Jim Woodring is the latest comics artist to come to my enthusiastic attention. Though he no longer does comic strips, he is legendary for his color and black and white stories about Jim – autobiographical I guess – and Frank, a humanoid figure who wordlessly moves through a landscape that exceeds the bounds of the surreal. In fact, to use that term, “surreal,” to describe him is to sink to cliche. His stories of Frank are dreamlike and terrifying, but in a way that lacks the self-conscious arti-ness of so much surrealism, while being no less powerful. I’d say, his images smack more of what I have experienced in my rare spells of delirium, but his stories all make sense, often moral sense.
The color page below will give you an idea of the eerie weirdness and humor that “Frank” brings to the world. You can visit this link to see a faithful animation of his Frank character, but I think I like the regular old ink-on-page comics better.
The black and white page is from an issue of his “Jim” comics, and as usual, it is more structured along the lines of a wordy narrative…but of course, there is that giant talking frog! I love this story for its wit, subtlety, irony, and sly philosophy. It reminds me a lot of Italo Calvino’s story, “The Aquatic Uncle.” The mastery of tone in this page, keeping to a steady highminded satire while portraying a sexy “girl-form,” a pompous and sensitive frog…prince? philosopher? demon?…and a tense socratic dialog on fear and human potential is amazing. BRAVO!
Yes, somewhere there is a graduate student laboring on a Ph.D. dissertation on the comparative treatment of gore in Richard Sala, Tony Millionaire (two other of my favorites) and Woodring. Consider first, Richard Sala:
His “noir”, Edgar A. Poe-esque adventure stories are filled with hacking, stabbing, decapitation, skull crushing violence. Still, it evinces a laugh because he works within a genre and its anti-universe, always keeping it at a considerable emotional distance from us. When I see those knives flashing, or helter-skelter piles of semi-clothed dead maidens…I chuckle or leer.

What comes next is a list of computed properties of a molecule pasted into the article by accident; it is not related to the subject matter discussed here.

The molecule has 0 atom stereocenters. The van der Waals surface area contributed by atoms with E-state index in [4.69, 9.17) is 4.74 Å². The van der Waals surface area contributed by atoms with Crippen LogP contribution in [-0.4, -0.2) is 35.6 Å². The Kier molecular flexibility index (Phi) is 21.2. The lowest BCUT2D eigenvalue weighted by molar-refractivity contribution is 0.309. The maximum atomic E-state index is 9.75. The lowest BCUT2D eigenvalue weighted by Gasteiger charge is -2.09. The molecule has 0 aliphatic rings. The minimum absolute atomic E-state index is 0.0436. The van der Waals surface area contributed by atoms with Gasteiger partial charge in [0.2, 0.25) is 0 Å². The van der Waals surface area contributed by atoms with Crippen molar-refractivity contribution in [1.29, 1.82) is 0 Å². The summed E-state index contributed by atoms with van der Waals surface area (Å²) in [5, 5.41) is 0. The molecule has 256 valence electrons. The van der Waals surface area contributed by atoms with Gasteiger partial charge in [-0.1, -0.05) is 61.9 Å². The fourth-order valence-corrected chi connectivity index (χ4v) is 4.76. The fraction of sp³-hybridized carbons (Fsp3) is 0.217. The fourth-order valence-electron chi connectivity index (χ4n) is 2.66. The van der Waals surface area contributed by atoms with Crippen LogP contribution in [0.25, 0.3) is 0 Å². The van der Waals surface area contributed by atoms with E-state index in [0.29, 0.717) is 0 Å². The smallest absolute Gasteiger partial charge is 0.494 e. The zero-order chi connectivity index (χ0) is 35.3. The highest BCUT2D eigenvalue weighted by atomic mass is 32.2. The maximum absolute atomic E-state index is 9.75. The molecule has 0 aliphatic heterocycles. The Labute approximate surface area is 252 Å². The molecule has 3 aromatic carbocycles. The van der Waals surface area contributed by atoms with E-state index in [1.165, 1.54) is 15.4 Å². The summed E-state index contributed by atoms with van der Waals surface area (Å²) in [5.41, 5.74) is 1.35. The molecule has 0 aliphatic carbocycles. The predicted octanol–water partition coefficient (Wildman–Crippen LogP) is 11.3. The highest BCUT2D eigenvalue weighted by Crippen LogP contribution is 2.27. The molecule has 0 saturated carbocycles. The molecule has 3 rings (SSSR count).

Tony Millionaire goes for the grand guignol, with a devilishly funny twist. He’s not trying to scare us out of our seats. More likely, he’d like to get us up and running to the can to vomit in disgust,
even as we nearly choke for laughing. When I look at his sliced up bodies (Everything always seems to grow back fine for the next page!) and buckets of throw-up, I grimace with disgust and chortle.
Then there’s Jim Woodring. His violence is cool, often wordless and soundless. Sometimes we don’t even know what is devouring or mutilating what. Sometimes, however, it’s just straight out barbarity, but with no visual change in tone from the other actions. Consider below: Manhog observes Frank having a picnic with his dolls and grows distraught at his exclusion from the fun. He rushes in and upends Frank’s picnic spread and runs off.
Later, Frank walks alone, despondent, but he happens on the debauched Manhog sleeping. Watch him take revenge!
Is there any more clinical depiction of the savagery of human violence? It is truly disturbing, distilled to its terrible essence by the magic of the strange, ridiculous incongruity of the cartoon format.